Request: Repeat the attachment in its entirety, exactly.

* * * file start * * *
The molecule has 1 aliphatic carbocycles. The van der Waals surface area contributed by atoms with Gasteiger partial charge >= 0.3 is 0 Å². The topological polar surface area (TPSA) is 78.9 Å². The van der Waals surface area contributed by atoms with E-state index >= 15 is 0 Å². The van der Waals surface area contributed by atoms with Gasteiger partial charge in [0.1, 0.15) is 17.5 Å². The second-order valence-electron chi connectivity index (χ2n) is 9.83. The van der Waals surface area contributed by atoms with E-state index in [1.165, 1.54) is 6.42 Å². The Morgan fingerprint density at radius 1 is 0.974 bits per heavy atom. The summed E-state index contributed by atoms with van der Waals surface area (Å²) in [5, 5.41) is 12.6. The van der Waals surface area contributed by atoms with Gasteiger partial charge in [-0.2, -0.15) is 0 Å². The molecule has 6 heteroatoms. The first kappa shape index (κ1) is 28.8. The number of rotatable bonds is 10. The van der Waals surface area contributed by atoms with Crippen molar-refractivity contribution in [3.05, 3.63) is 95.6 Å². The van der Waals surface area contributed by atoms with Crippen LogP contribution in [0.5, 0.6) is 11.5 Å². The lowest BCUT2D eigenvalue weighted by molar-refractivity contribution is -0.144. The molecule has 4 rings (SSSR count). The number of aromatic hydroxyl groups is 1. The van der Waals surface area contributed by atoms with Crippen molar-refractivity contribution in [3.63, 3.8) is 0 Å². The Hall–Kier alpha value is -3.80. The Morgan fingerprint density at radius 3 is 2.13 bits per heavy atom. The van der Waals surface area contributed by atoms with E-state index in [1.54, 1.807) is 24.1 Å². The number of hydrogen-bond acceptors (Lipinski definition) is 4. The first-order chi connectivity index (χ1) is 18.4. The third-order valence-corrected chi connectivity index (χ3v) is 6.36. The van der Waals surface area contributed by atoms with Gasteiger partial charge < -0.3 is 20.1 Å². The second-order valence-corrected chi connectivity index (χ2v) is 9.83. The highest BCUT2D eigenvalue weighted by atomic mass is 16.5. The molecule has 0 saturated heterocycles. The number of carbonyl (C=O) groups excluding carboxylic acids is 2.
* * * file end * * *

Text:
The molecule has 1 aliphatic carbocycles. The van der Waals surface area contributed by atoms with Gasteiger partial charge >= 0.3 is 0 Å². The topological polar surface area (TPSA) is 78.9 Å². The van der Waals surface area contributed by atoms with E-state index >= 15 is 0 Å². The van der Waals surface area contributed by atoms with Gasteiger partial charge in [0.1, 0.15) is 17.5 Å². The second-order valence-electron chi connectivity index (χ2n) is 9.83. The van der Waals surface area contributed by atoms with E-state index in [1.165, 1.54) is 6.42 Å². The Morgan fingerprint density at radius 1 is 0.974 bits per heavy atom. The summed E-state index contributed by atoms with van der Waals surface area (Å²) in [5, 5.41) is 12.6. The van der Waals surface area contributed by atoms with Gasteiger partial charge in [-0.2, -0.15) is 0 Å². The molecule has 6 heteroatoms. The first kappa shape index (κ1) is 28.8. The number of rotatable bonds is 10. The van der Waals surface area contributed by atoms with Crippen molar-refractivity contribution in [3.05, 3.63) is 95.6 Å². The van der Waals surface area contributed by atoms with Crippen LogP contribution in [0.5, 0.6) is 11.5 Å². The lowest BCUT2D eigenvalue weighted by molar-refractivity contribution is -0.144. The molecule has 4 rings (SSSR count). The number of aromatic hydroxyl groups is 1. The van der Waals surface area contributed by atoms with Crippen molar-refractivity contribution in [3.63, 3.8) is 0 Å². The Hall–Kier alpha value is -3.80. The Morgan fingerprint density at radius 3 is 2.13 bits per heavy atom. The van der Waals surface area contributed by atoms with E-state index in [1.54, 1.807) is 24.1 Å². The number of hydrogen-bond acceptors (Lipinski definition) is 4. The first-order chi connectivity index (χ1) is 18.4. The third-order valence-corrected chi connectivity index (χ3v) is 6.36. The van der Waals surface area contributed by atoms with Gasteiger partial charge < -0.3 is 20.1 Å². The second-order valence-corrected chi connectivity index (χ2v) is 9.83. The highest BCUT2D eigenvalue weighted by atomic mass is 16.5. The molecule has 0 saturated heterocycles. The number of carbonyl (C=O) groups excluding carboxylic acids is 2.